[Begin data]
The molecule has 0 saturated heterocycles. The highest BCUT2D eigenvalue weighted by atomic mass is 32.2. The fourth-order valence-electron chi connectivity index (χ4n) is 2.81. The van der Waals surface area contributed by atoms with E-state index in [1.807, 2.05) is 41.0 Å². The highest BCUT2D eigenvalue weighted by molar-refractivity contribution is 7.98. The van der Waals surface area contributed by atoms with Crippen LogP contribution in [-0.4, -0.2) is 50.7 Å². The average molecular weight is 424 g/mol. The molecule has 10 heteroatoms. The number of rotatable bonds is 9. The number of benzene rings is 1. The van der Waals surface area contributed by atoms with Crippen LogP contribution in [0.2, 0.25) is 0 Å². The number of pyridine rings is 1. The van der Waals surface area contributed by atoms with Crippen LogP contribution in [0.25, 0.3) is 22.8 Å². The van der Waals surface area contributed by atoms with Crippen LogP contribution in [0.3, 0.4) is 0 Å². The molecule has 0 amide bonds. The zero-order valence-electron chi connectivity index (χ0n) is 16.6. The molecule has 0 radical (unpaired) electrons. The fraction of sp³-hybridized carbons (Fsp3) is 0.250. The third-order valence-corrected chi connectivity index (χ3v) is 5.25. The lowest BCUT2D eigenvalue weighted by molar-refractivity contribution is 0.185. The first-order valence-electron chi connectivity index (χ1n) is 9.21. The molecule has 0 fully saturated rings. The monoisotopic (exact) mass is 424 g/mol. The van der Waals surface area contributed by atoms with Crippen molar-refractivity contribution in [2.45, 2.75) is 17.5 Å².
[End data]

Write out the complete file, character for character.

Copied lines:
The molecule has 0 saturated heterocycles. The highest BCUT2D eigenvalue weighted by atomic mass is 32.2. The fourth-order valence-electron chi connectivity index (χ4n) is 2.81. The van der Waals surface area contributed by atoms with E-state index in [1.807, 2.05) is 41.0 Å². The highest BCUT2D eigenvalue weighted by molar-refractivity contribution is 7.98. The van der Waals surface area contributed by atoms with Crippen LogP contribution in [-0.4, -0.2) is 50.7 Å². The average molecular weight is 424 g/mol. The molecule has 10 heteroatoms. The number of rotatable bonds is 9. The number of benzene rings is 1. The van der Waals surface area contributed by atoms with Crippen LogP contribution in [0.2, 0.25) is 0 Å². The number of pyridine rings is 1. The van der Waals surface area contributed by atoms with Crippen LogP contribution in [0.25, 0.3) is 22.8 Å². The van der Waals surface area contributed by atoms with Crippen LogP contribution in [0.3, 0.4) is 0 Å². The molecule has 0 amide bonds. The zero-order valence-electron chi connectivity index (χ0n) is 16.6. The molecule has 0 radical (unpaired) electrons. The fraction of sp³-hybridized carbons (Fsp3) is 0.250. The third-order valence-corrected chi connectivity index (χ3v) is 5.25. The lowest BCUT2D eigenvalue weighted by molar-refractivity contribution is 0.185. The first-order valence-electron chi connectivity index (χ1n) is 9.21. The molecule has 0 fully saturated rings. The monoisotopic (exact) mass is 424 g/mol. The van der Waals surface area contributed by atoms with Crippen molar-refractivity contribution in [2.45, 2.75) is 17.5 Å².